The Dorr Street Coalition Is Back and Ready to Start Again

Coalition Officers Suzette Cowell, Chairman, Sonia Flunder-Mcnair, Vice Chiarman, (Back Row) Bishop Edward Cook, Treasurer_ Rev. Jerry Boose, Secretary

Sojourner’s Truth Staff

Last week, the Dorr Street Coalition, which was  founded in 2007, was revived during a meeting of some of the principal individuals and organizations who were present back in 2007.

“We are stronger in numbers,” said Suzette Cowell, CEO of the Toledo Urban Federal Credit Union, who convened last week’s meeting and served as the facilitator. “We want to make this a real community project that will benefit everyone in this community.”

Cowell was the chief organizer behind the initial effort in 2007. That effort put together a detailed plan for revitalization along the Dorr Street corridor, including financial projections, traffic analyses and projects for various neighborhoods along the corridor.

The Coalition stumbled a bit as the 2008 Great Recession hit but in later years, the corridor saw some sporadic completion of projects – interrupted again during the COVID-19 pandemic.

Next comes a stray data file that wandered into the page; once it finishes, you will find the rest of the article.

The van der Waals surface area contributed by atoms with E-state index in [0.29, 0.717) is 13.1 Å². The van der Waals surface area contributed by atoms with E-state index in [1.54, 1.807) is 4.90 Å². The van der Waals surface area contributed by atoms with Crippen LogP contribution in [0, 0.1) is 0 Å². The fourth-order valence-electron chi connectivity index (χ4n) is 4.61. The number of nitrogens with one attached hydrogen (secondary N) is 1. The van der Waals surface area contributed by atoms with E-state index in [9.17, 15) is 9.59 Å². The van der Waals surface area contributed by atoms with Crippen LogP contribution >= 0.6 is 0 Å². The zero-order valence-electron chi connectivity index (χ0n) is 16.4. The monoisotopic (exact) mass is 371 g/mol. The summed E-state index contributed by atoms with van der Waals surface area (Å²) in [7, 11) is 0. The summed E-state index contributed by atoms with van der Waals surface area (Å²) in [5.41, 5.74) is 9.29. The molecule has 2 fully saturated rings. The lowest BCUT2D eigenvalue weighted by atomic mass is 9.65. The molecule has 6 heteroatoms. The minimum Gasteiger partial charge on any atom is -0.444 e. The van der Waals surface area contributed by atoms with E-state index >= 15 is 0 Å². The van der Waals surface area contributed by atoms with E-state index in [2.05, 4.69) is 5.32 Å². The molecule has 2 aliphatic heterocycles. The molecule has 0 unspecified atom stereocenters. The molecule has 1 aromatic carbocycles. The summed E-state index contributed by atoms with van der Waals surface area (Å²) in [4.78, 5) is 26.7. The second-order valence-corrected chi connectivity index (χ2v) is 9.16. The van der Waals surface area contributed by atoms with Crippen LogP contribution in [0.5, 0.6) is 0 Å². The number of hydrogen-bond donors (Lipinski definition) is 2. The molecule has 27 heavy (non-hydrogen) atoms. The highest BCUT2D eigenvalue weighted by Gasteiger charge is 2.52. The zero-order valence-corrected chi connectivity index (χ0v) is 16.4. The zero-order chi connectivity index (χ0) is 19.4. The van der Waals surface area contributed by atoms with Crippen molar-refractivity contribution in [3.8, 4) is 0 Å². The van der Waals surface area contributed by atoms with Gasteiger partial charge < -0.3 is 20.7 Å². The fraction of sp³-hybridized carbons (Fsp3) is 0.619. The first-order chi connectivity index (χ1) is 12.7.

Now the Coalition is back. Present at last week’s meeting were some key figures such as Robin Reese, executive director of Lucas County Children Services, along with LCCS staff members, Pastors Willie Perryman of Jerusalem Baptist Church and Jerry Boose of Second Baptist Church, Bishop Edward Cook of New Life Church of God in Christ, Alethea Easterly of Quality Time Learning Center, among others.

Rev. Jerry Boose, Bishop Edward Cook, Rev. Willie Perryman

The revitalized Coalition will be holding a community meeting on Monday, March 28 at Jerusalem Baptist starting at 6 pm.

This first meeting, noted Easterly, will be an opportunity “to start a larger conversation,” about what members and residents feel is needed along the corridor.

Also present at the meeting will be representatives of the City of Toledo.

“Everyone in the African-American community is aware of what Dorr Street used to be – the commercial hub of activity for the central city during the corridor’s hey day of the 1940’s through the 1960’s. Even those who were not around for the glory days of Dorr Street have heard the stories – the numerous black-owned businesses, the all-encompassing shopping and entertainment environment,” wrote The Truth back in 2007 during the initial stage of the Coalition.

The goals are the same for this reboot – to bring the community together so that everyone along the corridor or with an interest in the corridor’s revitalization will be able to have input.